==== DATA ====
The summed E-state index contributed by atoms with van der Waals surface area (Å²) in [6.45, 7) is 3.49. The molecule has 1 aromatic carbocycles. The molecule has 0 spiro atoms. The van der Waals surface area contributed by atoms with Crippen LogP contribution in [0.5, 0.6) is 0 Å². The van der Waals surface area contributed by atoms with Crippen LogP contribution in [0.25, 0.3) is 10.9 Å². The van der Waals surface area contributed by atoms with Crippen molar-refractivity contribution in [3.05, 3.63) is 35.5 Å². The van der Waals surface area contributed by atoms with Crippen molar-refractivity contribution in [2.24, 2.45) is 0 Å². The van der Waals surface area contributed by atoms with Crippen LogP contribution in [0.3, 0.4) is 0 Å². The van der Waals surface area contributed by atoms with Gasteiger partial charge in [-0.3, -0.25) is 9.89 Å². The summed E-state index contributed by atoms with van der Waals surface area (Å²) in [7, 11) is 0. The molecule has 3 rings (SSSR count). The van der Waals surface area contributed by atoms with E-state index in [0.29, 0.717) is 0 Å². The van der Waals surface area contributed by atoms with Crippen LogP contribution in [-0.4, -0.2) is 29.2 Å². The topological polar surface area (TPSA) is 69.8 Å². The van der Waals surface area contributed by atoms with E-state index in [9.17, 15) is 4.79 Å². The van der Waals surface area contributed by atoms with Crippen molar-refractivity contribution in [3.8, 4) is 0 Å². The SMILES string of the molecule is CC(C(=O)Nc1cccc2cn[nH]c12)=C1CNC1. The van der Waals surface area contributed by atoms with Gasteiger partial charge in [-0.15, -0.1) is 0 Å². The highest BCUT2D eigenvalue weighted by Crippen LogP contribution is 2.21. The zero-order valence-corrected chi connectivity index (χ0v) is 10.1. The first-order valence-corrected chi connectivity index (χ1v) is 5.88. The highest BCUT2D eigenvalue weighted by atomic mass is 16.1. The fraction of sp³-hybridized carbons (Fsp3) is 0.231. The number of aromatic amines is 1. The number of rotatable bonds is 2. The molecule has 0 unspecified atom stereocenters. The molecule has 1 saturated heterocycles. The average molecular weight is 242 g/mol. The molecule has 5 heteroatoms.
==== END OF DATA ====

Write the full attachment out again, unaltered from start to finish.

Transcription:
The summed E-state index contributed by atoms with van der Waals surface area (Å²) in [6.45, 7) is 3.49. The molecule has 1 aromatic carbocycles. The molecule has 0 spiro atoms. The van der Waals surface area contributed by atoms with Crippen LogP contribution in [0.5, 0.6) is 0 Å². The van der Waals surface area contributed by atoms with Crippen LogP contribution in [0.25, 0.3) is 10.9 Å². The van der Waals surface area contributed by atoms with Crippen molar-refractivity contribution in [3.05, 3.63) is 35.5 Å². The van der Waals surface area contributed by atoms with Crippen molar-refractivity contribution in [2.24, 2.45) is 0 Å². The van der Waals surface area contributed by atoms with Crippen LogP contribution in [0.3, 0.4) is 0 Å². The van der Waals surface area contributed by atoms with Gasteiger partial charge in [-0.3, -0.25) is 9.89 Å². The summed E-state index contributed by atoms with van der Waals surface area (Å²) in [7, 11) is 0. The molecule has 3 rings (SSSR count). The van der Waals surface area contributed by atoms with E-state index in [0.29, 0.717) is 0 Å². The van der Waals surface area contributed by atoms with Crippen LogP contribution in [-0.4, -0.2) is 29.2 Å². The topological polar surface area (TPSA) is 69.8 Å². The van der Waals surface area contributed by atoms with E-state index in [9.17, 15) is 4.79 Å². The van der Waals surface area contributed by atoms with Crippen molar-refractivity contribution in [3.8, 4) is 0 Å². The SMILES string of the molecule is CC(C(=O)Nc1cccc2cn[nH]c12)=C1CNC1. The van der Waals surface area contributed by atoms with Gasteiger partial charge in [-0.15, -0.1) is 0 Å². The highest BCUT2D eigenvalue weighted by Crippen LogP contribution is 2.21. The zero-order valence-corrected chi connectivity index (χ0v) is 10.1. The first-order valence-corrected chi connectivity index (χ1v) is 5.88. The highest BCUT2D eigenvalue weighted by atomic mass is 16.1. The fraction of sp³-hybridized carbons (Fsp3) is 0.231. The number of aromatic amines is 1. The number of rotatable bonds is 2. The molecule has 0 unspecified atom stereocenters. The molecule has 1 saturated heterocycles. The average molecular weight is 242 g/mol. The molecule has 5 heteroatoms.